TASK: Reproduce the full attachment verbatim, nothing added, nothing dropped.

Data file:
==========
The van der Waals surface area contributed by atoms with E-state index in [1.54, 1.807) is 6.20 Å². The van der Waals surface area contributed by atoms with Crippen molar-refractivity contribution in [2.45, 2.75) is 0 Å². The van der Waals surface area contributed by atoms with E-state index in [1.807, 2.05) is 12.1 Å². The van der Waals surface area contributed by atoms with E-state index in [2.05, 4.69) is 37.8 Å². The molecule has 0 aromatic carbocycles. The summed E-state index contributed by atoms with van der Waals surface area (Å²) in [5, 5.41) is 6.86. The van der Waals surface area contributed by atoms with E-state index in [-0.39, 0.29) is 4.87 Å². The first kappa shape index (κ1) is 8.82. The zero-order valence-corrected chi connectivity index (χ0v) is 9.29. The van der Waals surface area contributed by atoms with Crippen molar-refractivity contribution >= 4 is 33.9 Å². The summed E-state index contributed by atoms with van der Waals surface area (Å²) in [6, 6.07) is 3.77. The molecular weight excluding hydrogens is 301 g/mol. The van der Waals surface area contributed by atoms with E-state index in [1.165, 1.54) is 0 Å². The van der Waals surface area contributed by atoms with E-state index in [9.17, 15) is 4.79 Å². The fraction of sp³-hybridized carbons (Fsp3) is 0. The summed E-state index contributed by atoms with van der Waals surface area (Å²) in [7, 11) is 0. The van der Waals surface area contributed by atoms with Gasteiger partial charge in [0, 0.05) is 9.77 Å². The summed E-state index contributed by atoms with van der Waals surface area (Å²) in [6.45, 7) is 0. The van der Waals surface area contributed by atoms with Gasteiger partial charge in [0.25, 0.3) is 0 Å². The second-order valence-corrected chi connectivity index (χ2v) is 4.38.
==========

The van der Waals surface area contributed by atoms with E-state index in [1.54, 1.807) is 6.20 Å². The van der Waals surface area contributed by atoms with Crippen molar-refractivity contribution in [2.45, 2.75) is 0 Å². The van der Waals surface area contributed by atoms with E-state index in [1.807, 2.05) is 12.1 Å². The van der Waals surface area contributed by atoms with E-state index in [2.05, 4.69) is 37.8 Å². The molecule has 0 aromatic carbocycles. The summed E-state index contributed by atoms with van der Waals surface area (Å²) in [5, 5.41) is 6.86. The van der Waals surface area contributed by atoms with E-state index in [-0.39, 0.29) is 4.87 Å². The first kappa shape index (κ1) is 8.82. The zero-order valence-corrected chi connectivity index (χ0v) is 9.29. The van der Waals surface area contributed by atoms with Crippen molar-refractivity contribution >= 4 is 33.9 Å². The summed E-state index contributed by atoms with van der Waals surface area (Å²) in [6, 6.07) is 3.77. The molecular weight excluding hydrogens is 301 g/mol. The van der Waals surface area contributed by atoms with E-state index in [1.165, 1.54) is 0 Å². The van der Waals surface area contributed by atoms with E-state index in [9.17, 15) is 4.79 Å². The fraction of sp³-hybridized carbons (Fsp3) is 0. The summed E-state index contributed by atoms with van der Waals surface area (Å²) in [7, 11) is 0. The van der Waals surface area contributed by atoms with Gasteiger partial charge in [0, 0.05) is 9.77 Å². The summed E-state index contributed by atoms with van der Waals surface area (Å²) in [6.45, 7) is 0. The van der Waals surface area contributed by atoms with Gasteiger partial charge in [0.25, 0.3) is 0 Å². The second-order valence-corrected chi connectivity index (χ2v) is 4.38.